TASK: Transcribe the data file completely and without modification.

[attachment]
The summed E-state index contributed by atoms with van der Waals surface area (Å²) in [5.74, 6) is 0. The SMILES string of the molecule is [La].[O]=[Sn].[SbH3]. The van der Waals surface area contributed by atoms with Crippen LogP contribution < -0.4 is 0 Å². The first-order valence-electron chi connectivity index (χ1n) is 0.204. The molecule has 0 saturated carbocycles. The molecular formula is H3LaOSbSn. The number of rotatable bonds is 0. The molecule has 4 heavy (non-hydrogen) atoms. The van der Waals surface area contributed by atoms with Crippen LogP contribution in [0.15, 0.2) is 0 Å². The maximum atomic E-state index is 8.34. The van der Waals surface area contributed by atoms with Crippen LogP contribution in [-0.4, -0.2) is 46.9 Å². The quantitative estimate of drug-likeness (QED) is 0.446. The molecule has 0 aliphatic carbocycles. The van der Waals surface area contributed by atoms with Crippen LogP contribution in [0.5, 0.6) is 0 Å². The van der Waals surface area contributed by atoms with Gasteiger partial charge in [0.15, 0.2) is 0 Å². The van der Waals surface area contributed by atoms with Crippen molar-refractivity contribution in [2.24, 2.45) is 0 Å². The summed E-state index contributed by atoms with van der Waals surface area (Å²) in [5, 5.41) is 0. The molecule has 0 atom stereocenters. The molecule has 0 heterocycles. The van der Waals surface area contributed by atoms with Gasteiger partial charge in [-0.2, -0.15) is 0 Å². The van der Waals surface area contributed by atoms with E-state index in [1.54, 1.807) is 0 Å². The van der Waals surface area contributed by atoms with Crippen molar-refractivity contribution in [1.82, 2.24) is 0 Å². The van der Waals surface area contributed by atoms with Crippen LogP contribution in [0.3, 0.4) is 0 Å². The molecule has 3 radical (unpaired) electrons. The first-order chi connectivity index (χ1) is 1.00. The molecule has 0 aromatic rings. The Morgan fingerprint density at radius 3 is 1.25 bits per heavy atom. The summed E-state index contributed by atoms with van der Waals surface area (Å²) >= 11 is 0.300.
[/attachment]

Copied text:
The summed E-state index contributed by atoms with van der Waals surface area (Å²) in [5.74, 6) is 0. The SMILES string of the molecule is [La].[O]=[Sn].[SbH3]. The van der Waals surface area contributed by atoms with Crippen LogP contribution < -0.4 is 0 Å². The first-order valence-electron chi connectivity index (χ1n) is 0.204. The molecule has 0 saturated carbocycles. The molecular formula is H3LaOSbSn. The number of rotatable bonds is 0. The molecule has 4 heavy (non-hydrogen) atoms. The van der Waals surface area contributed by atoms with Crippen LogP contribution in [0.15, 0.2) is 0 Å². The maximum atomic E-state index is 8.34. The van der Waals surface area contributed by atoms with Crippen LogP contribution in [-0.4, -0.2) is 46.9 Å². The quantitative estimate of drug-likeness (QED) is 0.446. The molecule has 0 aliphatic carbocycles. The van der Waals surface area contributed by atoms with Crippen LogP contribution in [0.5, 0.6) is 0 Å². The van der Waals surface area contributed by atoms with Gasteiger partial charge in [0.15, 0.2) is 0 Å². The van der Waals surface area contributed by atoms with Crippen molar-refractivity contribution in [2.24, 2.45) is 0 Å². The summed E-state index contributed by atoms with van der Waals surface area (Å²) in [5, 5.41) is 0. The molecule has 0 atom stereocenters. The molecule has 0 heterocycles. The van der Waals surface area contributed by atoms with Gasteiger partial charge in [-0.2, -0.15) is 0 Å². The van der Waals surface area contributed by atoms with E-state index in [1.54, 1.807) is 0 Å². The van der Waals surface area contributed by atoms with Crippen molar-refractivity contribution in [1.82, 2.24) is 0 Å². The van der Waals surface area contributed by atoms with Crippen LogP contribution in [0.3, 0.4) is 0 Å². The molecule has 3 radical (unpaired) electrons. The first-order chi connectivity index (χ1) is 1.00. The molecule has 0 aromatic rings. The Morgan fingerprint density at radius 3 is 1.25 bits per heavy atom. The summed E-state index contributed by atoms with van der Waals surface area (Å²) >= 11 is 0.300.